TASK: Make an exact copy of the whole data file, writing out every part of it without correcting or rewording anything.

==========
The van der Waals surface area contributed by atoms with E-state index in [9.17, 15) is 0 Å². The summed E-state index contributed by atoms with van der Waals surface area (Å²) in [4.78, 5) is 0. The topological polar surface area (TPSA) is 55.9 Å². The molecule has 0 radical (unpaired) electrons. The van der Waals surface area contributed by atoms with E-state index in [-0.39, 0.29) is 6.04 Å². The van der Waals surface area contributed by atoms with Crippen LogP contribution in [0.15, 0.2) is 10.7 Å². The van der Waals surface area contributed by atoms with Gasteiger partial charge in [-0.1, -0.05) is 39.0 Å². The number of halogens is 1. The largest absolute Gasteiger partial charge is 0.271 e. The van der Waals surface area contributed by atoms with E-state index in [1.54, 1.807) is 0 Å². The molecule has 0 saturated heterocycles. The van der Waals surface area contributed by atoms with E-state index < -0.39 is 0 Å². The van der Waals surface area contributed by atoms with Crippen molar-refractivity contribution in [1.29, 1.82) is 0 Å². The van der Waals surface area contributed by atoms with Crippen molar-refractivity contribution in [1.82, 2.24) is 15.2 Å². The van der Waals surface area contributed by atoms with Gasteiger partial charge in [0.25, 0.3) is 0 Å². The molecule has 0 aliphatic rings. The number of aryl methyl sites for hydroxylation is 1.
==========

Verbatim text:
The van der Waals surface area contributed by atoms with E-state index in [9.17, 15) is 0 Å². The summed E-state index contributed by atoms with van der Waals surface area (Å²) in [4.78, 5) is 0. The topological polar surface area (TPSA) is 55.9 Å². The molecule has 0 radical (unpaired) electrons. The van der Waals surface area contributed by atoms with E-state index in [-0.39, 0.29) is 6.04 Å². The van der Waals surface area contributed by atoms with Crippen LogP contribution in [0.15, 0.2) is 10.7 Å². The van der Waals surface area contributed by atoms with Gasteiger partial charge in [-0.1, -0.05) is 39.0 Å². The number of halogens is 1. The largest absolute Gasteiger partial charge is 0.271 e. The van der Waals surface area contributed by atoms with E-state index in [1.54, 1.807) is 0 Å². The molecule has 0 saturated heterocycles. The van der Waals surface area contributed by atoms with E-state index < -0.39 is 0 Å². The van der Waals surface area contributed by atoms with Crippen molar-refractivity contribution in [1.29, 1.82) is 0 Å². The van der Waals surface area contributed by atoms with Crippen molar-refractivity contribution in [1.82, 2.24) is 15.2 Å². The van der Waals surface area contributed by atoms with Gasteiger partial charge in [0.25, 0.3) is 0 Å². The molecule has 0 aliphatic rings. The number of aryl methyl sites for hydroxylation is 1.